As hurricane season nears for southeast Texas, the local news outlets here are scrambling to bring advanced coverage and hurricane-related articles regarding safety and accident prevention. It's great to see Houston communities coming together...you could even call it co-op. (See what I did there?)
This year, the Houston Chronicle featured a story that set it apart from the usual crime-ridden content, and managed to put a negative spin on what was a pretty decent concerted effort by Houstonians to get the city back up and running after hurricane Ike last year.
Before I dig into the Chronicle's article, let me precede with a personal touch... To anyone somewhat familiar with our staff here at Co-Optimus, you may recognize the following paragraph:
Ironically, "txshurricane" has lived up to his moniker twice three years: hurricane Rita wreaked havoc in Beaumont in September 2005, inspiring him to relocate and take a position as a ship agent in Houston, where hurricane Ike devastated thousands of homes in September 2008.
While our family came through Ike pretty much unscathed, hurricane Rita did a number on our hometowns of Beaumont and Silsbee. This was before my wife and I had begun dating, so our respective experiences are different. As for my two brothers, parents, and I: after six days of waiting in line for gas and living out of our suitcases, we returned against the city officials' better judgement to begin restoring our home and helping others do the same. For thirteen days we cleared out refrigerators (my parents' two fridges, and my bachelor pad fridge), moved fallen trees, and shuttled gasoline back and forth for our small generator.
justabaldguy's family in their temporary Safe Room, watching the news
This generator kept one large room in the house running, plus the refrigerator and washing machine. We had the living room sealed off for the sake of conserving cold air, but you can bet your Gamerscore we had the TV and video games hooked up! It was all you could do to keep sane, unless running around town with a chainsaw being charitable suited your fancy (don't worry, I'm not that shallow -- we all put in plenty of hours every day helping our neighbors). I have fond memories of playing splitscreen Medal of Honor: European Assault, Lord of the Rings: The Return of the King, and best of all: Freedom Fighters.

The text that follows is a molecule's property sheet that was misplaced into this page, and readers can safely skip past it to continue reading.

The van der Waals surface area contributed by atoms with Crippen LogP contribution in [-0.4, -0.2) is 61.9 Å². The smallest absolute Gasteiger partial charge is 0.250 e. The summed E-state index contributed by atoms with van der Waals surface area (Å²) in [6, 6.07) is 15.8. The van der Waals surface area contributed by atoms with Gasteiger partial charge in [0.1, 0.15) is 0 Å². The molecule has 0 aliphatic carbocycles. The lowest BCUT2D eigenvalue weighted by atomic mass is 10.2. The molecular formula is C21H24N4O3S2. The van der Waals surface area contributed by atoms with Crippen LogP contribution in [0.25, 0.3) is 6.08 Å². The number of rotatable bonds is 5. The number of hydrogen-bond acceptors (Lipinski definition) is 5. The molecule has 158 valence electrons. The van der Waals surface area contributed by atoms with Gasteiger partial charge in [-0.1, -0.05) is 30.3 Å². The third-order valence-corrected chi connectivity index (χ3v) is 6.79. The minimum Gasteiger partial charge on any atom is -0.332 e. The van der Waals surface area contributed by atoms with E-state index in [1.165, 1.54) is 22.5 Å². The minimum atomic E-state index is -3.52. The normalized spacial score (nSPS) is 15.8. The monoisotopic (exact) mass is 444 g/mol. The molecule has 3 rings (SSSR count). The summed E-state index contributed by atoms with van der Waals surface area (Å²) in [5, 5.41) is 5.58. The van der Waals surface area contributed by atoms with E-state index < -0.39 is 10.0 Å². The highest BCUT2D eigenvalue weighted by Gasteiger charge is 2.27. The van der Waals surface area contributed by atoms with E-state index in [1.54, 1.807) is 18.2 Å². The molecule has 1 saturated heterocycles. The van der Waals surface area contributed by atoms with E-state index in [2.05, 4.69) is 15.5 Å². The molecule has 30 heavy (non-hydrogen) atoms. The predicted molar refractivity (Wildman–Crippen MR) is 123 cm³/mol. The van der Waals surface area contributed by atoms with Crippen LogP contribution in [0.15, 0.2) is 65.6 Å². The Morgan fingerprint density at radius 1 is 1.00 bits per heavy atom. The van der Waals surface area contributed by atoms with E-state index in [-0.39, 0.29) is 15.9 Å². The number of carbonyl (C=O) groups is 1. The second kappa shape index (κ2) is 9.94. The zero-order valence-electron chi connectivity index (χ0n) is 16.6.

Unfortunately, not everyone reads the directions that come with their home generators. Despite numerous sources for safety information, some people just can't grasp the concept of a gasoline engine. According to the Chronicle:
Memorial Hermann emergency professionals discovered the link between video games and carbon monoxide poisoning as they questioned the children about what they had been doing. At first they heard, ‘We were playing.’ A second group said they were playing video games. The third group had been doing the same — and the team began to ask more probing questions, said David Baylor, safety coordinator for Memorial Hermann’s Center for Hyperbaric Medicine.
The hospital treated 37 patients in 13 carbon monoxide poisoning incidents in the first 36 hours after the storm. Of the patients, 20 were younger than 18. Researchers determined why a generator was used for nine of the incidents and the five episodes that involved running video games accounted for 75 percent of the juvenile poisonings.
Well, duh! When there is a city-ordained curfew all day, the cable TV stations are down, and the internet is not available...most kids are going to read books or play video games. Really: someone didn't think of this before?
If someone took a tally of each gallon of gas used to entertain the family, they'd be taking inventory of enough gasoline to keep a fleet of refinery trucks running for six months. No, I don't have a source - that's an estimate; but you get the idea. It happens. People play games in church, on the train, at work...even while they're driving. Of course they're going to play games when they're bored on their butts for two weeks. The problem is less why people were using the generators and more how they were using them.
The rest of the article is pretty negative, featuring quotes from people who are experts in their field finding links to subject matter that they are most definitely not experts in. But it's interesting to see this kind of coverage, and it provides "the straights" with another reminder that gaming is not just a random craze...but a valid, constructive, and safe way to pass the time.
Except when you're not properly venting the exhaust.
justabaldguy's backyard, post-Ike
A big "thank you" to James Wyatt -- aka justabaldguy -- for sharing these pictures. These were taken during the course of hurricane Ike in September 2008. We have some other Houstonians and coast-dwellers here at Co-Optimus, and we're all grateful for the safety of every one.